But the real question: aside from appealing to the bearded, DIY, Brooklyn hipsters or yuppie environmentalists high on good intentions but low in actual information, is there really a reason to build greenhouses in the city?
According to Jenn, some of the answers are obvious. "As far as flavor is concerned, there's no question that vegetables grown right in your backyard are vastly superior to ones that have even been shipped as far as the farmers' market." Most supermarket vegetables are picked under-ripe to help them withstand the rigors of shipping. And "even if the vegetables are picked completely fresh, they begin to lose quality as soon as they are removed from the vine."
"Hydroponics has gotten a bad wrap, mostly from those awful hyrdoponic tomatoes you see in the supermarket." With a commodity crop being sold wholesale to large supermarket chains, appearance and yield are the chief considerations for growers. "Those tomatoes are given more water than they need to grow in order to bulk up their weight and increase profits. That's why they taste so bad."
"Every farmer knows that stress-related events often lead to the best tasting fruit. I can artificially starve my tomatoes of water. The tomatoes respond by producing more sugar through photosynthesis." Flavor and nutrition, she explains, relies on two factors: was it picked ripe and eaten fresh, and did the tomato have the nutrients it needed while growing?
"A tomato grown in nutrient-deprived soil will definitely taste worse than a tomato grown in good soil, or in a well-designed hydroponic system. My yields are smaller than Canadian commodity hydroponicsa, but they're as good as the best tasting tomatoes you've ever had." By selling directly to niche markets, Gotham Greens will be able to charge higher prices for customers who are more concerned with flavor than size, rather than being tied to the whims of the commodity market.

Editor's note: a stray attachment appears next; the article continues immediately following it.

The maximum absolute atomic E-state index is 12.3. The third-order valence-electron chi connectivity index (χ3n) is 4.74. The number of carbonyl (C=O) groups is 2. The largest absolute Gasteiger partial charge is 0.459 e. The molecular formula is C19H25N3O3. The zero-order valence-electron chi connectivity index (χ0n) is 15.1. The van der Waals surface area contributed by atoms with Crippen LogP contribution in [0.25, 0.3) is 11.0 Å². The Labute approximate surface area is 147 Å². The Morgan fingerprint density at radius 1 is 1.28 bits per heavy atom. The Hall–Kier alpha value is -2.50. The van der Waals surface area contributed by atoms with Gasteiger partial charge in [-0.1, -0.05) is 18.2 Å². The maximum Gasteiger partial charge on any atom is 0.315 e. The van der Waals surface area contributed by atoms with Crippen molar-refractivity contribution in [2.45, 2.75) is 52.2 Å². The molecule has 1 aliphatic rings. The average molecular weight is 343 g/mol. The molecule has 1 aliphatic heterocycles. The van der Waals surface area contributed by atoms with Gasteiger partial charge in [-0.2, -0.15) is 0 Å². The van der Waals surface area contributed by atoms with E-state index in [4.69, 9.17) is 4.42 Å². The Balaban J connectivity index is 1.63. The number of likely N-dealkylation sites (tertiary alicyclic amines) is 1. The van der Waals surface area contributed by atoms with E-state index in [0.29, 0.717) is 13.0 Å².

Social and Environmental Impact
"A lot of people think that urban farming is the answer to some problems with the environment," says Jenn. But it's just a knee-jerk reaction. "In reality, pretty much no data exists on how efficient, or how good for the environment urban farming really is."
Part of the goal of Gotham Greens is to have as minimal an environmental impact as possible. The facilities will run largely on rain water and solar energy. It seems impossible that it won't be more efficient than a large-scale operation which relies on massive water, energy, and fertilizer use, right? "It's not that simple. There's trucking, shipping, different kinds of production method. We're still at the stage that we need to collect more data to see if it's an environmentally responsible means."
"We get calls non-stop from everyone who wants to build an urban farm. I'd love to be able to tell them with confidence—to automatically say, 'This is right. This is the answer,' but until we have the numbers, nobody really knows."
That's not to say that there aren't other less-edible benefits. "Most people need green spaces to be happy." Whether it's in the form of community-based gardens, cities, educational gardens (before launching Gotham Greens, Jenn worked on the Science Barge project, an educational floating greenhouse on the Hudson River), or commercial projects like Gotham Greens, cities will always need their green space. "And that's a really fantastic thing."
Jenn, if you ever need a 400-square-foot plot with year-round shaded growing space next to a construction site and an elevated subway, my deck is all yours.
About the author: J. Kenji Lopez-Alt is the Chief Creative Officer of Serious Eats where he likes to explore the science of home cooking in his weekly column The Food Lab. You can follow him at @thefoodlab on Twitter, or at The Food Lab on Facebook.